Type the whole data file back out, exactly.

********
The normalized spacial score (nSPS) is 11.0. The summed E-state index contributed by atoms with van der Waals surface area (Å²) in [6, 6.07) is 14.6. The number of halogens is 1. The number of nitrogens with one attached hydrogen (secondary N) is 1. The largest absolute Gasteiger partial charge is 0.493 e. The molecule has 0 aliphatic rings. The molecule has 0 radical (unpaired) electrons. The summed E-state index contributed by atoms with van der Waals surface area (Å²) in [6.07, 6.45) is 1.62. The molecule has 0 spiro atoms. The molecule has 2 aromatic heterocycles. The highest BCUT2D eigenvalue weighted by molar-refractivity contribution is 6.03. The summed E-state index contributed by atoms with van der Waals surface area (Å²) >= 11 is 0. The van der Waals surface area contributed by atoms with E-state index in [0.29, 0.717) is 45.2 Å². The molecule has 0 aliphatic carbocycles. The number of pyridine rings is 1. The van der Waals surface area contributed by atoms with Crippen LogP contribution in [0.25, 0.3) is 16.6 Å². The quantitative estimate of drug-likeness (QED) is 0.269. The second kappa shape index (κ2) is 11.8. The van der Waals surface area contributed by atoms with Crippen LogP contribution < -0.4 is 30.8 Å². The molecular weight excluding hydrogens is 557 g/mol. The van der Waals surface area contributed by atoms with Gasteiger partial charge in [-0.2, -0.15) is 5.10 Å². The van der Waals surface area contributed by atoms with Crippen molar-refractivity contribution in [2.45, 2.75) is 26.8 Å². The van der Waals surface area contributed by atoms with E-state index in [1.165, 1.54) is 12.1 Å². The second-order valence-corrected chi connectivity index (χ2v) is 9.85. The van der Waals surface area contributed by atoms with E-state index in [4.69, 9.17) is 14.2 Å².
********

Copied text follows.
The normalized spacial score (nSPS) is 11.0. The summed E-state index contributed by atoms with van der Waals surface area (Å²) in [6, 6.07) is 14.6. The number of halogens is 1. The number of nitrogens with one attached hydrogen (secondary N) is 1. The largest absolute Gasteiger partial charge is 0.493 e. The molecule has 0 aliphatic rings. The molecule has 0 radical (unpaired) electrons. The summed E-state index contributed by atoms with van der Waals surface area (Å²) in [6.07, 6.45) is 1.62. The molecule has 0 spiro atoms. The molecule has 2 aromatic heterocycles. The highest BCUT2D eigenvalue weighted by molar-refractivity contribution is 6.03. The summed E-state index contributed by atoms with van der Waals surface area (Å²) >= 11 is 0. The van der Waals surface area contributed by atoms with E-state index in [0.29, 0.717) is 45.2 Å². The molecule has 0 aliphatic carbocycles. The number of pyridine rings is 1. The van der Waals surface area contributed by atoms with Crippen LogP contribution in [0.25, 0.3) is 16.6 Å². The quantitative estimate of drug-likeness (QED) is 0.269. The second kappa shape index (κ2) is 11.8. The van der Waals surface area contributed by atoms with Crippen LogP contribution < -0.4 is 30.8 Å². The molecular weight excluding hydrogens is 557 g/mol. The van der Waals surface area contributed by atoms with Gasteiger partial charge in [-0.2, -0.15) is 5.10 Å². The van der Waals surface area contributed by atoms with Crippen molar-refractivity contribution in [2.45, 2.75) is 26.8 Å². The van der Waals surface area contributed by atoms with E-state index in [1.165, 1.54) is 12.1 Å². The second-order valence-corrected chi connectivity index (χ2v) is 9.85. The van der Waals surface area contributed by atoms with E-state index in [4.69, 9.17) is 14.2 Å².